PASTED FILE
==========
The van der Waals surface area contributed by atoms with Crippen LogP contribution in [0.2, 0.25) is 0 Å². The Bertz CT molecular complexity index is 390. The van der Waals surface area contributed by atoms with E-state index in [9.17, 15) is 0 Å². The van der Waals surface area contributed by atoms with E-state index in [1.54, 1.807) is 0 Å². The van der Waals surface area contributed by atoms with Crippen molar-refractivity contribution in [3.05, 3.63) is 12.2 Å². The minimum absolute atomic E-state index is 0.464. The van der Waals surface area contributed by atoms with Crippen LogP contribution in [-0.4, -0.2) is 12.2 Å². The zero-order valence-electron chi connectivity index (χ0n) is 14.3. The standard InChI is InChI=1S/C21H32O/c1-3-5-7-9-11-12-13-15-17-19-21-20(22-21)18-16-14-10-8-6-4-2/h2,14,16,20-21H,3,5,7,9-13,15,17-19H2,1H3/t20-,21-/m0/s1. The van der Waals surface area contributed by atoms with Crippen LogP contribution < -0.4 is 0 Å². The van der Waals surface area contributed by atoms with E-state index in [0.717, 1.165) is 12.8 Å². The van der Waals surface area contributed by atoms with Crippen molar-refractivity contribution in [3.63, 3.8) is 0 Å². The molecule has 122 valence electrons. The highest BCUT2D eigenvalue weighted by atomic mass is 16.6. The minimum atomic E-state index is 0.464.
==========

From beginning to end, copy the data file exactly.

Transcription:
The van der Waals surface area contributed by atoms with Crippen LogP contribution in [0.2, 0.25) is 0 Å². The Bertz CT molecular complexity index is 390. The van der Waals surface area contributed by atoms with E-state index in [9.17, 15) is 0 Å². The van der Waals surface area contributed by atoms with E-state index in [1.54, 1.807) is 0 Å². The van der Waals surface area contributed by atoms with Crippen molar-refractivity contribution in [3.05, 3.63) is 12.2 Å². The minimum absolute atomic E-state index is 0.464. The van der Waals surface area contributed by atoms with Crippen LogP contribution in [-0.4, -0.2) is 12.2 Å². The zero-order valence-electron chi connectivity index (χ0n) is 14.3. The standard InChI is InChI=1S/C21H32O/c1-3-5-7-9-11-12-13-15-17-19-21-20(22-21)18-16-14-10-8-6-4-2/h2,14,16,20-21H,3,5,7,9-13,15,17-19H2,1H3/t20-,21-/m0/s1. The van der Waals surface area contributed by atoms with Crippen LogP contribution < -0.4 is 0 Å². The van der Waals surface area contributed by atoms with E-state index in [0.717, 1.165) is 12.8 Å². The van der Waals surface area contributed by atoms with Crippen molar-refractivity contribution in [3.63, 3.8) is 0 Å². The molecule has 122 valence electrons. The highest BCUT2D eigenvalue weighted by atomic mass is 16.6. The minimum atomic E-state index is 0.464.